At the moment this post goes live -- 12 am, October 1, 2008 -- the West will be one step closer to commercial-scale oil shale development. That's because the provision that Ken Salazar inserted into last year's Interior Department appropriations bill forbidding the BLM from issuing final regulations for granting oil shale leases will have expired, despite last-minute efforts by Senate Democrats to keep it alive. President Bush had threatened to veto the this fall's appropriations bill -- known as a continuing resolution because it will maintain funding levels until the next president takes office -- if it included a continuation of the moratorium.
Now that the moratorium is gone, it's likely that the Bush administration will attempt to issue final oil-shale leasing regulations -- the next step towards leasing and actual oil production -- before it leaves office in January. Doing so would satisfy not only the Republicans' oil-industry donors but also the party rank and file who took to yelling "drill, baby, drill" at the national convention.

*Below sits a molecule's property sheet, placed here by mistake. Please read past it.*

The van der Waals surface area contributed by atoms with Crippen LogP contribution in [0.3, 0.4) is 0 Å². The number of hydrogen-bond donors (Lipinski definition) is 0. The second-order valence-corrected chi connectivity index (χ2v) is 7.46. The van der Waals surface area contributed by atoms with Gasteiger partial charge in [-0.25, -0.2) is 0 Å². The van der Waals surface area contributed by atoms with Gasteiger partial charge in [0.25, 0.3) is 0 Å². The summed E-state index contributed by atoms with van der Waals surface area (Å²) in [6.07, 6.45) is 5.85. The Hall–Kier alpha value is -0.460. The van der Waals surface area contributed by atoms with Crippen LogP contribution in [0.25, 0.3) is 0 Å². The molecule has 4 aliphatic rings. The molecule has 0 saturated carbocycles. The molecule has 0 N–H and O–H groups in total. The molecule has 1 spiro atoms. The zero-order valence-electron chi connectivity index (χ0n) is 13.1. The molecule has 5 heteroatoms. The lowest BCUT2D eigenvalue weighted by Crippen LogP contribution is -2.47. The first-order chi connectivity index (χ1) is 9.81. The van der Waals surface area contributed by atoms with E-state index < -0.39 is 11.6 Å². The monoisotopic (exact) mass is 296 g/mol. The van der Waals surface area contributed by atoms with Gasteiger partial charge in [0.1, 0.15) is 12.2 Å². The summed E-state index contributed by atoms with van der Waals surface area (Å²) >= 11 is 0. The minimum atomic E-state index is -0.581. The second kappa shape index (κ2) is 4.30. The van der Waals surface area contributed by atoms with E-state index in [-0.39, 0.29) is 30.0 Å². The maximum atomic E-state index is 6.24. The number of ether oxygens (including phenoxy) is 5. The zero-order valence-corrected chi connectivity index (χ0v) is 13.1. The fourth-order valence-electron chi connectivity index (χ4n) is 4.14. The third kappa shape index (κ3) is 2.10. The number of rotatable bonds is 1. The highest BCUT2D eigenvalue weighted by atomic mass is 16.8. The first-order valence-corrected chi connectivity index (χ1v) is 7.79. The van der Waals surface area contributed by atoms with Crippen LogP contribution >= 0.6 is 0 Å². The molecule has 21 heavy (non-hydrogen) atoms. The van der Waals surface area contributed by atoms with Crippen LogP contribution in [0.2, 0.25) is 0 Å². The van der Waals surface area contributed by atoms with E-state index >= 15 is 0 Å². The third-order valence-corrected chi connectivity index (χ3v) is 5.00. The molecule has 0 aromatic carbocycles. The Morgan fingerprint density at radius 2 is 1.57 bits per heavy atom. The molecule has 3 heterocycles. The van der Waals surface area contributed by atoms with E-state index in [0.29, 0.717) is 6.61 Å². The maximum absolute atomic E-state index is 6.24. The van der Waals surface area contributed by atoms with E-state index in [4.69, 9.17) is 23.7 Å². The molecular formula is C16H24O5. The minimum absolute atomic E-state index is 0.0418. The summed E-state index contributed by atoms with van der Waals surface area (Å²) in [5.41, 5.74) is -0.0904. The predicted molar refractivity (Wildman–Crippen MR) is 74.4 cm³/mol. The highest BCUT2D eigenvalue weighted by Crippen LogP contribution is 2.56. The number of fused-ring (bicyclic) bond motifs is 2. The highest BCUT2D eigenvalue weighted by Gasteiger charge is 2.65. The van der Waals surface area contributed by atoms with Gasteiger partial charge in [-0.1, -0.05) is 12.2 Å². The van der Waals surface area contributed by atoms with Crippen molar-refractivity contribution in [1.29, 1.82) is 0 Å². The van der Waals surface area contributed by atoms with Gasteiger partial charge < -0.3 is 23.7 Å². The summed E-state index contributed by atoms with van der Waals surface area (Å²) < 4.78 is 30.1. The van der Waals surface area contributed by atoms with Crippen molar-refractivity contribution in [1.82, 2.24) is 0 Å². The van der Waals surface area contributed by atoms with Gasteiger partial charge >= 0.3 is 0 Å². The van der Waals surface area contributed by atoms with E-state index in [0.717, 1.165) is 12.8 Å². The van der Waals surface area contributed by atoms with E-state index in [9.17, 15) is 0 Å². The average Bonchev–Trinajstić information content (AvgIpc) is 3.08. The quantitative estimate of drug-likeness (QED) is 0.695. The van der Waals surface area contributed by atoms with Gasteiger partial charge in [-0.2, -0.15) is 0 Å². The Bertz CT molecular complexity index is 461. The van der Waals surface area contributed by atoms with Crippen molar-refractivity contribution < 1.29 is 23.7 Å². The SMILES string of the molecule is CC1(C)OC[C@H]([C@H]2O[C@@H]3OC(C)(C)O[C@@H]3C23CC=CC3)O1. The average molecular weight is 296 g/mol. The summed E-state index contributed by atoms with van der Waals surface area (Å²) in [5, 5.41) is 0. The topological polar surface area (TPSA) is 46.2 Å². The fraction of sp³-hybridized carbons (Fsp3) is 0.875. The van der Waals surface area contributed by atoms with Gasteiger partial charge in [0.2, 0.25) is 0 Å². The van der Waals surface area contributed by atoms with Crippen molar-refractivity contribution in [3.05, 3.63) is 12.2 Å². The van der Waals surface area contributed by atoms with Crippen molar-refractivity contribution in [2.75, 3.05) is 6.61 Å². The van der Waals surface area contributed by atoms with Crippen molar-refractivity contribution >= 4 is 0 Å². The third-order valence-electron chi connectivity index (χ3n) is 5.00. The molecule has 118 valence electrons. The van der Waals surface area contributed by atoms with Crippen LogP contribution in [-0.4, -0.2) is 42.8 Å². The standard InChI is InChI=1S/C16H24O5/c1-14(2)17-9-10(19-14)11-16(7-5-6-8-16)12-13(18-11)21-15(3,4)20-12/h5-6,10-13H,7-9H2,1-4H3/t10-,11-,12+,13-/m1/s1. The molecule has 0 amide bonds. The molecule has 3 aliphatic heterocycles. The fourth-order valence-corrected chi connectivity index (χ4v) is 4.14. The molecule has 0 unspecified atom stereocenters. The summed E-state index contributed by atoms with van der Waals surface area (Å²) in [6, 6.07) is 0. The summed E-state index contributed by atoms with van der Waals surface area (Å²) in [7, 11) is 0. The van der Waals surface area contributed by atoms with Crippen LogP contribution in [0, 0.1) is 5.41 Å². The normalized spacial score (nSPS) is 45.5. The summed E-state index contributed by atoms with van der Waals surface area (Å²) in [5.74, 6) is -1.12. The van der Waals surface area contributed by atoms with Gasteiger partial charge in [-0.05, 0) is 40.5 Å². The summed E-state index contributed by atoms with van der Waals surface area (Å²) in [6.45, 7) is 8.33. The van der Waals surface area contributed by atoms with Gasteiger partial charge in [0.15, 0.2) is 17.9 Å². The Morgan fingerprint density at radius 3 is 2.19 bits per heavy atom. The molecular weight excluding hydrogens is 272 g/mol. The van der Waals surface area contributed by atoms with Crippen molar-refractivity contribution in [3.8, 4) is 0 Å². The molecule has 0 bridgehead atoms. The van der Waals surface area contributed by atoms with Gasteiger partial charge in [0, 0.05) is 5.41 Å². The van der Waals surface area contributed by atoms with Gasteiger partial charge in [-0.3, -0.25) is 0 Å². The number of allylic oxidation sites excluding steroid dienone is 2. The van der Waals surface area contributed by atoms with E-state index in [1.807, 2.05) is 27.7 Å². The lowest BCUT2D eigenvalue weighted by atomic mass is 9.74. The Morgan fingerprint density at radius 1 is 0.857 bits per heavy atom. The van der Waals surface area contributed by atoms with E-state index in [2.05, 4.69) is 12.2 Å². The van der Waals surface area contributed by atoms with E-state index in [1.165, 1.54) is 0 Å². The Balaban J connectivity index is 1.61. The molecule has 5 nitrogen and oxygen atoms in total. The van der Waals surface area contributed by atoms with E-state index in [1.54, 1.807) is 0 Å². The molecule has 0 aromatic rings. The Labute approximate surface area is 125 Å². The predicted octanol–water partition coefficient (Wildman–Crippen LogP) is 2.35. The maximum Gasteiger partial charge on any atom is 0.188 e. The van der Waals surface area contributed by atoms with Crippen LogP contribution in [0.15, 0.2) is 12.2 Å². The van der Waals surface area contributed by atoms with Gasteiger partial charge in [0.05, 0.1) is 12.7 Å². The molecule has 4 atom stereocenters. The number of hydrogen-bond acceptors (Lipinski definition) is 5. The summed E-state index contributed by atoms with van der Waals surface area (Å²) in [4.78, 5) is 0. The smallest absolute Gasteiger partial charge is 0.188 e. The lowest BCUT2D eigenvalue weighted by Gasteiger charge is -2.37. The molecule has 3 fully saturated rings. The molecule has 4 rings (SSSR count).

But it's not not as if there will be shale-cooking towers popping up on public land before the Bush administration leaves office. Whether or not the West is going to find itself rushed into oil shale production ultimately depends on the next president and the future makeup of Congress. The expiration of the oil shale moratorium just serves to highlight one more way in which this election is becoming awfully important for people who care about public lands.